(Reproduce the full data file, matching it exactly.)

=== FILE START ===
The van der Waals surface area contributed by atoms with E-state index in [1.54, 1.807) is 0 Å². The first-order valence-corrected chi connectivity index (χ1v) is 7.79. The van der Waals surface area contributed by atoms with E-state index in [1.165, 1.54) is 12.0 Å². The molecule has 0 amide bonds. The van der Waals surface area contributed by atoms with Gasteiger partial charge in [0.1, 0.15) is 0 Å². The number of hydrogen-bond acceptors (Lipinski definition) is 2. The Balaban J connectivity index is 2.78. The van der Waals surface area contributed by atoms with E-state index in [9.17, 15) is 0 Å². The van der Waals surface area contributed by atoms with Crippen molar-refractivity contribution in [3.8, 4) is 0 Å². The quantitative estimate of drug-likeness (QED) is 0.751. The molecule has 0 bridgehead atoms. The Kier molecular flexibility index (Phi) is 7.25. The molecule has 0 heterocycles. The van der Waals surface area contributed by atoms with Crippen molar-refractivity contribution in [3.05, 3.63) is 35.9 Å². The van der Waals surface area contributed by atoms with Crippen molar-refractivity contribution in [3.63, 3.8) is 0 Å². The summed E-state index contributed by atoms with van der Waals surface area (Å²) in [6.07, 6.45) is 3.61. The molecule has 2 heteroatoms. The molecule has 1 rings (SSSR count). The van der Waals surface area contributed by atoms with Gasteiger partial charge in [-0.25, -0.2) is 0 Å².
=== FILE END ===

The van der Waals surface area contributed by atoms with E-state index in [1.54, 1.807) is 0 Å². The first-order valence-corrected chi connectivity index (χ1v) is 7.79. The van der Waals surface area contributed by atoms with E-state index in [1.165, 1.54) is 12.0 Å². The molecule has 0 amide bonds. The van der Waals surface area contributed by atoms with Gasteiger partial charge in [0.1, 0.15) is 0 Å². The number of hydrogen-bond acceptors (Lipinski definition) is 2. The Balaban J connectivity index is 2.78. The van der Waals surface area contributed by atoms with E-state index in [9.17, 15) is 0 Å². The van der Waals surface area contributed by atoms with Crippen molar-refractivity contribution in [3.8, 4) is 0 Å². The quantitative estimate of drug-likeness (QED) is 0.751. The molecule has 0 bridgehead atoms. The Kier molecular flexibility index (Phi) is 7.25. The molecule has 0 heterocycles. The van der Waals surface area contributed by atoms with Crippen molar-refractivity contribution in [3.05, 3.63) is 35.9 Å². The van der Waals surface area contributed by atoms with Crippen molar-refractivity contribution in [3.63, 3.8) is 0 Å². The summed E-state index contributed by atoms with van der Waals surface area (Å²) in [6.07, 6.45) is 3.61. The molecule has 2 heteroatoms. The molecule has 1 rings (SSSR count). The van der Waals surface area contributed by atoms with Gasteiger partial charge in [-0.25, -0.2) is 0 Å².